6 Social Media Content Tips to Skyrocket Public Sector Engagement

Public sector organisations have a great opportunity to create engaging local content on social media. 2020 is the year of authentic, meaningful engagement; so use these tips to upgrade your social media content and connect with your local audience!

1. Don’t Be Afraid to Recycle Content

You don’t need to reinvent the wheel every time you post something. While huge global brands like Innocent and Red Bull can afford huge teams to post original content multiple times per day, your organisation can make use of the content you have already produced.

Recycling content also reinforces your messages, by reaching new people as well as showing it to people who may have seen it before, but not had the time to properly read it. You can either repost the same content, or play around with the copy and imagery to find a different way to convey the same message.

2. Speak to Your Audience

Part of providing valuable services to your local community means taking suggestions from the public on how to improve, providing a great opportunity to promote ‘you said, we did’-style content on social media. Show that you’re listening to your audience and doing something about their feedback!

The Somerset Clinical Commissioning Group are sharing feedback from making nursing training more accessible, showing that they listen to what their audience wants.

The public sector tends to shy away from celebrating their success, as there’s always a new obstacle to overcome. The thing is, no one else is shy on social media! You are competing for attention in a space that is overcrowded with businesses broadcasting how great they are. Shout about your successes and show your audience what you are achieving for the local community.

3. Take Note of Global Trends

Global trends are global for a reason: they apply to everyone on social media. 2019 saw some new trends emerge, that are only continuing to evolve and gain popularity in 2020. Videos continue to be the most engaging and compelling content for social media users, with live videos taking that engagement one step further.

Market Bosworth Police do a fantastic job with keeping citizens up to date via live video. Their success is clearly shown by the reach of their content; while they have 11K followers on their Facebook page, a simple live video for a flood update reached 30K people.

Another format of social media content that continues to become more and more valuable to organisations is ephemeral content — content that is available for 24 hours, such as Stories. You can show a more authentic, transparent side that connects with your audience on a deeper level, improving your relationship.

4. Treat Each Social Platform Differently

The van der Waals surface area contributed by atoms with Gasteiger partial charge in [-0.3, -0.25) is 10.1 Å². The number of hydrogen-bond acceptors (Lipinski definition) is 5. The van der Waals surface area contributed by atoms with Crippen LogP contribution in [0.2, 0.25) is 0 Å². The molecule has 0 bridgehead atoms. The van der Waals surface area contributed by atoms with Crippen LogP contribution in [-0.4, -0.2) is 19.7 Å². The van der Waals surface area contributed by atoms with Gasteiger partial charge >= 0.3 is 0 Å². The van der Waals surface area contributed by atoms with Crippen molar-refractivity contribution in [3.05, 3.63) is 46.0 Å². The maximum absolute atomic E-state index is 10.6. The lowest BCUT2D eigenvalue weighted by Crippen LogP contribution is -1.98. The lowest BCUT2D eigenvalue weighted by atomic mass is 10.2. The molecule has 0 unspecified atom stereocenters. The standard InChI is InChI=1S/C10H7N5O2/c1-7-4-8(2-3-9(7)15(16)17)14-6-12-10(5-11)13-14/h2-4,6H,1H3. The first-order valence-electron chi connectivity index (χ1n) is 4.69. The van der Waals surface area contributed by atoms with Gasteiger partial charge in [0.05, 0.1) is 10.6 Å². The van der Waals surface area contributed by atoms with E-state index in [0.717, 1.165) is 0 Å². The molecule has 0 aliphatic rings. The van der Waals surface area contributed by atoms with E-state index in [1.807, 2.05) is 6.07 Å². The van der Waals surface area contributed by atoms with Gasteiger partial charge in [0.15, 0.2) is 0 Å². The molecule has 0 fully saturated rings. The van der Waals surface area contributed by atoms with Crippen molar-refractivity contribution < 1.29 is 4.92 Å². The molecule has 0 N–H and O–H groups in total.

To really shine through on social media, your strategy must tailor your content to each platform (Facebook, Twitter, LinkedIn, Youtube) that you’re present on. Your audience expectations will vary across platforms so it’s important to be aware of this and craft your content around these differences.

Each social media platform has its own specific needs and cultures that can benefit your organisation differently. Your audience on Twitter will be used to short-form content that is fun, entertaining and humorous. On the other hand, audiences on Facebook will be looking for more long-form, informative content that updates them on local issues and solves problems quickly. That’s not to say you can’t still be entertaining on Facebook!

5. Measure Your Content

You may be storming ahead at 100 miles an hour to get your content out and respond to your audience, but it’s important to take some time to reflect on how things are going. Keep asking yourself: what worked well, and what would you differently?

While it’s important to analyse your efforts, don’t waste time measuring everything. Get specific about your social media goals (which should also tie into overall organisation goals), and drill down on the analytics that indicates how you’re progressing.

6. Prepare to Collaborate in a Crisis

From burst water pipes to severe weather, social media can be a great place to broadcast updates on crises. Working with other public sector organisations can amplify these messages, reaching more relevant people in the local area.

During the flooding that occurred late last year, Derbyshire Fire & Rescue Service were sharing regular updates from the council, helping the message reach more relevant people in the local area.

Your organisation has the potential to become a trusted source of information during a crisis, keeping the media and the public up to date on all developments. Prepare beforehand by knowing the different teams you should get in contact with, to have the biggest impact with your updates.


Growing an audience is helpful, but reaching residents and communities is the priority. Once reached, you can inform, influence, capture feedback, and maybe even promote positive behaviour change. Experiment with new types of content on social media to keep striving towards serving your audience better.